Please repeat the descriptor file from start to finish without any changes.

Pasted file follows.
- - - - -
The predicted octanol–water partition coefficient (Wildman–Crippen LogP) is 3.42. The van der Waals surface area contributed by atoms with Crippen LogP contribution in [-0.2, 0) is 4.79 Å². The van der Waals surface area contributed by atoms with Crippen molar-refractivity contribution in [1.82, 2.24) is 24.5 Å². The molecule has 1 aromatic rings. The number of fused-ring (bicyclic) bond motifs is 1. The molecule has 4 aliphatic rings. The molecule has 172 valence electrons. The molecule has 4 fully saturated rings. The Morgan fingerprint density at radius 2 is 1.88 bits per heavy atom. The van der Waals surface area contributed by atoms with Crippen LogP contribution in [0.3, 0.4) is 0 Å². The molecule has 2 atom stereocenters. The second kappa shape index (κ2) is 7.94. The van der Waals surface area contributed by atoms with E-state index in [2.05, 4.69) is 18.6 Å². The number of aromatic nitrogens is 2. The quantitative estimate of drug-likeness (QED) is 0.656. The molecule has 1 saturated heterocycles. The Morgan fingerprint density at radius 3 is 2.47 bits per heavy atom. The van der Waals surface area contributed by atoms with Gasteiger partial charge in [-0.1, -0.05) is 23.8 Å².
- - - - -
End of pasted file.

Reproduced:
The predicted octanol–water partition coefficient (Wildman–Crippen LogP) is 3.42. The van der Waals surface area contributed by atoms with Crippen LogP contribution in [-0.2, 0) is 4.79 Å². The van der Waals surface area contributed by atoms with Crippen molar-refractivity contribution in [1.82, 2.24) is 24.5 Å². The molecule has 1 aromatic rings. The number of fused-ring (bicyclic) bond motifs is 1. The molecule has 4 aliphatic rings. The molecule has 172 valence electrons. The molecule has 4 fully saturated rings. The Morgan fingerprint density at radius 2 is 1.88 bits per heavy atom. The van der Waals surface area contributed by atoms with Crippen LogP contribution in [0.3, 0.4) is 0 Å². The molecule has 2 atom stereocenters. The second kappa shape index (κ2) is 7.94. The van der Waals surface area contributed by atoms with E-state index in [2.05, 4.69) is 18.6 Å². The number of aromatic nitrogens is 2. The quantitative estimate of drug-likeness (QED) is 0.656. The molecule has 1 saturated heterocycles. The Morgan fingerprint density at radius 3 is 2.47 bits per heavy atom. The van der Waals surface area contributed by atoms with Gasteiger partial charge in [-0.1, -0.05) is 23.8 Å².